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This section attempts to give a provisional definition of the picture and story nouns, which refers to the nature of the denotation of the noun and the realization of its arguments. If these definitions are near the mark, we should conclude that some nouns that at first sight seem to belong to the class of picture or story nouns actually do not belong to this category.

[+]  I.  Picture nouns

The discussion in the two preceding sections suggested that the category of picture nouns has two defining properties: (i) picture nouns denote a concrete object that is the result of a creative process and that depicts or represents some other object; (ii) both the agent and the theme can be expressed in the form of a van-PP. If this is indeed correct, this means that not all depicting nouns are picture nouns even if they do have both a creator and an object depicted. An example of such a noun is plaatje'picture'. The examples in (499) show that construal of the PP van Rembrandt or the genitive noun phrase Rembrandts as an agent gives rise to a highly questionable result; each can only be interpreted as a possessor or, if the PP van de Westertoren is left out in (499a), as a theme.

a. *? In het boek stond een plaatje (van de WestertorenTheme) van RembrandtAgent.
  in the book stood  a picture  of the Westertoren  of Rembrandt
  'The book gave a picture (of the Westertoren) by Rembrandt .'
b. *? RembrandtsAgent plaatje van de WestertorenTheme
  Rembrandtʼs  picture  of the Westertoren

Something similar seems to hold for nouns like poster'poster' or affiche'poster', although the facts are less clear in this case: the examples in (500) show that simultaneously expressing the agent and the theme give rise to a degraded result; if the theme is left out, however, the agent reading of the van-PP/genitive noun phrase is readily available.

a. *? Er hing een poster van Jane AvrilTheme (*?van Toulouse-LautrecAgent).
  there  hung  a poster  of Jane Avril      of Toulouse-Lautrec
  'Hanging on the wall was a poster of Jane Avril (by Toulouse-Lautrec).'
a'. Er hing een poster van Toulouse-LautrecAgent.
  there  hung  a poster   of Toulouse-Lautrec
b. Toulouse-LautrecsAgent poster (??van Jane AvrilTheme)
  Toulouse-Lautrecʼs  poster      of Jane Avril

The examples in (499) and (500) differ markedly from those in (501), in which simultaneously expressing the agent and theme is acceptable. We may therefore conclude from the definition given above that, whereas foto can be considered a picture noun, plaatje and poster resemble relational nouns; see also Section 2.2.2.

a. Aan de muur hing een foto van de WestertorenTheme van Jacob OlieAgent.
  on the wall  hung  a photo  of the Westertoren  of Jacob Olie
  'On the wall hung a photo of the Westertoren by Jacob Olie.'
b. Jacob OliesAgent foto van de WestertorenTheme hing aan de muur.
  Jacob Olieʼs  photo  of the Westertoren  hung  on the wall
[+]  II.  Story nouns

The discussion in the two preceding sections suggests that the category of story nouns has two defining properties: (i) they denote an object that is the result of a creative process with abstract content; (ii) the agent can be expressed in the form of a van-PP, whereas the theme takes the form of an over-PP. If this is indeed correct, this means that not all nouns denoting created objects with abstract content are story nouns, even if they do have both a creator and a subject matter. This will become clear by comparing the examples in (502). Example (502a) shows that the noun film'movie' exhibits the two defining properties of story nouns: it refers to an object with abstract content, and the agent and theme can be expressed by means of, respectively, a van- and an over-PP. In this respect, the noun film differs sharply from the noun verfilming'film version': example (502b) shows that the theme argument of the latter noun cannot appear in the form of an over-PP, and that the agent argument cannot take the form of a van-PP. In addition, (502b') shows that mention of the agent is not sufficient for felicitous reference: it is rather the theme argument that is obligatory (unless the theme is implied or the construction can be given a generic interpretation). On the basis of the definition given above, the conclusion must therefore be that the noun verfilming is not a story noun but a deverbal state-of-affairs noun; see Section on ing-nominalizations.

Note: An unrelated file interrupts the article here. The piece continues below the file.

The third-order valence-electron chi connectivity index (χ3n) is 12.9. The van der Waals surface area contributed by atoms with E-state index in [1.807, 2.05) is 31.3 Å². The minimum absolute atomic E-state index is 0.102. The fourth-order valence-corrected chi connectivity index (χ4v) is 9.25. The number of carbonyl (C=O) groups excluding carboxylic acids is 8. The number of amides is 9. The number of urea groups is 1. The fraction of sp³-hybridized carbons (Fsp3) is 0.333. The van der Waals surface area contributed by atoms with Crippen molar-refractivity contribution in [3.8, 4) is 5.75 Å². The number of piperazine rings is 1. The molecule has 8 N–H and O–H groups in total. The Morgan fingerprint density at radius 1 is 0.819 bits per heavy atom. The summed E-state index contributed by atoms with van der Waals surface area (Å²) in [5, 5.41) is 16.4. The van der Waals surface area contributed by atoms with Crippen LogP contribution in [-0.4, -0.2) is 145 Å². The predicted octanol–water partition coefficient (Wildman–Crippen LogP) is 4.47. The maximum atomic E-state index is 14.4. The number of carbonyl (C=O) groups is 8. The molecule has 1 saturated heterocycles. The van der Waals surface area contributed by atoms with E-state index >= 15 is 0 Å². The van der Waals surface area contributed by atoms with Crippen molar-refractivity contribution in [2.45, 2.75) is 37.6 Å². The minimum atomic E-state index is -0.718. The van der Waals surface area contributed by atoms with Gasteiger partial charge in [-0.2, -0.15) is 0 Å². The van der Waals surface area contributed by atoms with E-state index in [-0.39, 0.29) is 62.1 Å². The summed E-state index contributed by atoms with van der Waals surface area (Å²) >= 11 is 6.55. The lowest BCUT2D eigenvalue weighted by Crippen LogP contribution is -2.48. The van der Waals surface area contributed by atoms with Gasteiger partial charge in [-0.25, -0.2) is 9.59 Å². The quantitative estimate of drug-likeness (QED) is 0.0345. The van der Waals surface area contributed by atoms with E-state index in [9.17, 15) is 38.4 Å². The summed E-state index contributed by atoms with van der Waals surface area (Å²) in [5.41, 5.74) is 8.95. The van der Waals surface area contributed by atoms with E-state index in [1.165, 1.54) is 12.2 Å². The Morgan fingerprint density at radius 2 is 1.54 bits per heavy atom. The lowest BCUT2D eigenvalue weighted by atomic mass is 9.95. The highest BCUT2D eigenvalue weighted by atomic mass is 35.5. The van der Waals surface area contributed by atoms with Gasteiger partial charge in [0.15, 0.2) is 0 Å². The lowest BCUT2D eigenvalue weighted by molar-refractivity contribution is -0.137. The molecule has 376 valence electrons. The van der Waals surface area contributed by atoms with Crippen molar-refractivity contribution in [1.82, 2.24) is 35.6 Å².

a. een film van Theo van GoghAgent over de zelfkant van de maatschappijTheme
  a film  of Theo van Gogh  about the fringe of the society
  'a film by Theo van Gogh about the fringe of society'
b. een verfilming van/*over de roman Karakter door/*van Mike van Diem
  a film version  of/about the novel Karakter  by/of Mike van Diem
b'. *? een verfilming door Mike van Diem
  a film version  by/of Mike van Diem
[+]  III.  A note on conversion

The fact that theme arguments of story nouns are introduced by the preposition over, whereas the theme arguments of picture nouns take the form of a van-PP, can sometimes lead to a reinterpretation of the head noun. Example (503), for example, is not a counterexample to the general rule that the theme of a picture noun is expressed by a van-PP, but forces a story noun reading of the picture noun schilderij'painting'; the noun phrase does not refer to an entity that only depicts a certain theme, but to an entity that, in doing so, tells a story.

Picassoʼs beroemde schilderij over de Spaanse burgeroorlog
  Picassoʼs  famous  painting  about the Spanish Civil War
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